Sunday, April 24, 2022
Monday, December 27, 2021
A Year of dashed hopes & Disappointments
No irony was greater, no hope more callously dashed than living through a year that promised a return to normalcy but ended up rudderless, with more chaos than the one that preceded it.
As fear of the Omicron variant gripped the world, the Center for Disease Control, CDC, in the U.S. approved the Covid-19 booster shot for all people, irrespective of age. Meanwhile, the annual music festival, Astroworld, organized by Live Nation and headlined by Travis Scott, turned deadly this year. As if that wasn’t bad enough, a 39-year-old man, in what seemed like a deliberate act of terror, drove through a Christmas parade in Wisconsin, killing 5 and injuring 48. In an unrelated development, Steve Bannon, former White House Chief Strategist for President Trump, was charged with contempt of Congress after refusing to give information to the committee investigating the January 6th insurrection at the Capitol.
December:Due to the crippling effect of Omicron, now the dominant variant across the world, air travel was disrupted during the festivities as several airlines—from the U.S. to China and beyond—canceled hundreds of flights, ruining Christmas for many. Two notable deaths occurred this month: former Presidential candidate, Bob Dole in the U.S., and Archbishop Desmond Tutu, a prominent anti-apartheid voice in South Africa.
With about a week to go before the end of the year, it seemed 2021 would end the way it began—on its knees.
Monday, February 1, 2021
~ Patricia Hampl
The reality of the publishing industry today, particularly for indie authors and
writers with small publishers is that gaining recognition in a crowded marketplace with hundreds of new titles released every other month, has become a struggle. Getting written reviews on such websites as Amazon and Goodreads, therefore, is an excellent way of making their work stand out. Unfortunately, though, it can also be the quickest way to get their work trashed, and their reputation as authors tarnished by toxic reviewers. In recent days, stories have proliferated online that some trolls on Goodreads who’ve been posting one-star reviews on books, sometimes without even reading them, have demanded payoffs from authors to remove them.
Authors have no control over what readers think of their work, and that’s fine as long as readers are honest. Honesty, in this context, does not necessarily mean positive feedback, but it also doesn’t have to mean an unwarranted attack on the author. While criticism is an integral part of publishing, a dislike for a particular book does not justify ridiculing its author. In the same vein, a writer’s crave for recognition does not justify paying for positive reviews. Not only does this mislead potential readers, but it also deprives the authors themselves of a fair and balanced appraisal of their work. As the American journalist, Jack Shafer noted in his 2005 piece, Fair Is Square, “… book reviews aren’t yearbook photos for authors to treasure. They are for readers.”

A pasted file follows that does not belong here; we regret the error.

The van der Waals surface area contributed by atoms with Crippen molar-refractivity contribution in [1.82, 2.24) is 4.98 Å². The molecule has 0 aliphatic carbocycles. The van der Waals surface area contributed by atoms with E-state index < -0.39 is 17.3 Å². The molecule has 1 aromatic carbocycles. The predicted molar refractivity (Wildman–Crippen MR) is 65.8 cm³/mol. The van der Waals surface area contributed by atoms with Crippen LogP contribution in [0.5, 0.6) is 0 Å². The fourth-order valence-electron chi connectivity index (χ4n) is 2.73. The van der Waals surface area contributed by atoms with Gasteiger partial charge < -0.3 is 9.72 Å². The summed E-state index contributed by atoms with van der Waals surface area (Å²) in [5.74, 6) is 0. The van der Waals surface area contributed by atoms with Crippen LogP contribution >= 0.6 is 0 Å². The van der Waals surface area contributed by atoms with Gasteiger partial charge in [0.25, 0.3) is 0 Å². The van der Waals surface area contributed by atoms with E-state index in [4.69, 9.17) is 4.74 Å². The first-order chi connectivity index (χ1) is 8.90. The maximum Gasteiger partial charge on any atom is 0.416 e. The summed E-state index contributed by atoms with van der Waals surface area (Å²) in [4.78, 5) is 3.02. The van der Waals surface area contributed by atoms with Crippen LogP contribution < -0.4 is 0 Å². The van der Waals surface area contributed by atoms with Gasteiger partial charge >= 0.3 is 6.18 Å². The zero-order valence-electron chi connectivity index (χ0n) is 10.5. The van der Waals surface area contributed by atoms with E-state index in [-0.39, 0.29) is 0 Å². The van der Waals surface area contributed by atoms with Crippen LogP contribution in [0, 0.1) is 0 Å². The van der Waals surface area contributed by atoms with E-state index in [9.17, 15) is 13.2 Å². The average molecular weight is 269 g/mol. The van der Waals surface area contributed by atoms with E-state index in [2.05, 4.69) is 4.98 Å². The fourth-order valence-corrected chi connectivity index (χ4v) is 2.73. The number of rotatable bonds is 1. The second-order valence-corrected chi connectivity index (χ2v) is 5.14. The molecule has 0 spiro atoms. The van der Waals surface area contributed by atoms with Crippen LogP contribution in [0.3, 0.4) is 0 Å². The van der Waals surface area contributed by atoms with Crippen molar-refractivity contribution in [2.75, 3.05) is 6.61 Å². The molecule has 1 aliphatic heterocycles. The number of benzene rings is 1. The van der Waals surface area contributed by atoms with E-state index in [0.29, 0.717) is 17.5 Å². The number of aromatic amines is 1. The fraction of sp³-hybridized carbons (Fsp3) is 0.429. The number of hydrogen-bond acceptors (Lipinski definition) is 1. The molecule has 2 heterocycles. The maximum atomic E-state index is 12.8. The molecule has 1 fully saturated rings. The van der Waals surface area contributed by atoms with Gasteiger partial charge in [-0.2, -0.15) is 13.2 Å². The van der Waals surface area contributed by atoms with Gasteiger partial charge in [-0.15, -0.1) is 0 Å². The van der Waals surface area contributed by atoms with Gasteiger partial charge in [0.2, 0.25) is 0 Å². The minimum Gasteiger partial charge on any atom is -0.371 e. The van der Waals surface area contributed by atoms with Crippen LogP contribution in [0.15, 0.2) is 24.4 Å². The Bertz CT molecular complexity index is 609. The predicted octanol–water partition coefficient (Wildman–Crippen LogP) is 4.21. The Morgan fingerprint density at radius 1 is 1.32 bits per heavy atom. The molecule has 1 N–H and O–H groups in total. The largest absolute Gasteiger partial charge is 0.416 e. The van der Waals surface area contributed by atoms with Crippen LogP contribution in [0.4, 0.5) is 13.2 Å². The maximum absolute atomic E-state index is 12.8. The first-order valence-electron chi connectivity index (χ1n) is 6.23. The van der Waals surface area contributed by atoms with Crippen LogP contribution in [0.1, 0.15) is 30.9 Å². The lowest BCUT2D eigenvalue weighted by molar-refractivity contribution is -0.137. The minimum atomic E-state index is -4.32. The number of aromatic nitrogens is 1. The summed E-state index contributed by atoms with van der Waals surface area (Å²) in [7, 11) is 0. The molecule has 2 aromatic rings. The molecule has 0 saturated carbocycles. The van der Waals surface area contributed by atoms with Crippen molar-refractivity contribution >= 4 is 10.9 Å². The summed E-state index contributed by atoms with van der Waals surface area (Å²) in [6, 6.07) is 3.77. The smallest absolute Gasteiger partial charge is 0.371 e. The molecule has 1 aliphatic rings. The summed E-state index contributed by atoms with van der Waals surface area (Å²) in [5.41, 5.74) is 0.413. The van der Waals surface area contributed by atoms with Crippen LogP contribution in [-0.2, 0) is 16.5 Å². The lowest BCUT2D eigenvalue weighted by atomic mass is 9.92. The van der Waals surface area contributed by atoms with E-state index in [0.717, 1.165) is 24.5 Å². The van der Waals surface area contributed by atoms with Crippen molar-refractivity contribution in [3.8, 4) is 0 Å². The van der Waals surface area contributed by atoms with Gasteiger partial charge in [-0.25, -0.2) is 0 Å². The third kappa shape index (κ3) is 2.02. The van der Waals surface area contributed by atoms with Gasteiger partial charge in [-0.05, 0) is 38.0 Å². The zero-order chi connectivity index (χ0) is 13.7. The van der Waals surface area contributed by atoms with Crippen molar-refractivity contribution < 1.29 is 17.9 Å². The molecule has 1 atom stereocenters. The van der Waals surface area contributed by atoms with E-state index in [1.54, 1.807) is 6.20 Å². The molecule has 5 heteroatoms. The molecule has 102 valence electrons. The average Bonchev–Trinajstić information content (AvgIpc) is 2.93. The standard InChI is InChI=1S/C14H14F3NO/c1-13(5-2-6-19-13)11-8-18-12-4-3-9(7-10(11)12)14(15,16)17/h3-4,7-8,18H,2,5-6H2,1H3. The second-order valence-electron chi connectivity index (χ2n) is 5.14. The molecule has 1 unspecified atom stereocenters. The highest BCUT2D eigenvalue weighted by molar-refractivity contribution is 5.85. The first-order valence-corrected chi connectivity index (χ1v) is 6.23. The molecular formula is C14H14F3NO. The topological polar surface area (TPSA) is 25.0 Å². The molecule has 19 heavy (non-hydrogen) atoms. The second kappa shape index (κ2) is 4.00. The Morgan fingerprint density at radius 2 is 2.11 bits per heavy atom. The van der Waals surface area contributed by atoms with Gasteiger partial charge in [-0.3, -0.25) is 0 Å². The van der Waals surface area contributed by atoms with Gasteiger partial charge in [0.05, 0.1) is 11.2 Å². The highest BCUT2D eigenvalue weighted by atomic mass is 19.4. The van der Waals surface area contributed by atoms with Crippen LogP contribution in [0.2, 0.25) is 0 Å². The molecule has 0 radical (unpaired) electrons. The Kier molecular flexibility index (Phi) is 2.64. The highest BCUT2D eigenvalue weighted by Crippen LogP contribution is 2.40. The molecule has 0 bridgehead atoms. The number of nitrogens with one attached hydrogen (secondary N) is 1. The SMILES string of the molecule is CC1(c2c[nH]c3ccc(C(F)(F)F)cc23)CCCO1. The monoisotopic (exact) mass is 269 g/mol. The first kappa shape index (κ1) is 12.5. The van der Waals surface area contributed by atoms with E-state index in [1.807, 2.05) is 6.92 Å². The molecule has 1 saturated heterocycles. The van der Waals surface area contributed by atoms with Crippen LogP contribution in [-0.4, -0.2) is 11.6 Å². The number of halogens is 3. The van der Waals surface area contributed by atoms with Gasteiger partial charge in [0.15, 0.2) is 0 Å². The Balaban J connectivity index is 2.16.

But that appears to be a memo some authors have not received. Not only do they indulge in the now frowned upon practice of review swaps, some, ignoring the reputable review groups on Goodreads, partake in toxic review exchange groups online where, as someone puts it, “anything less than a four-star review is flat-out rejected and considered harsh and unhelpful.” The trouble with this practice is that those who relish being flattered by their fellow authors deny themselves the chance to learn of any structural weakness in their work that might need attention. Since books are written for the public, eventually, real people will buy them, and if they find such books to be mediocre works, not only will the authors lose credibility, but they’ll have to face the disappointment of their readers which might manifest itself in angry one-star reviews on Amazon. If many readers, decrying the deception, leave such reviews, it’d inevitably call the authenticity of the earlier positive reviews into question.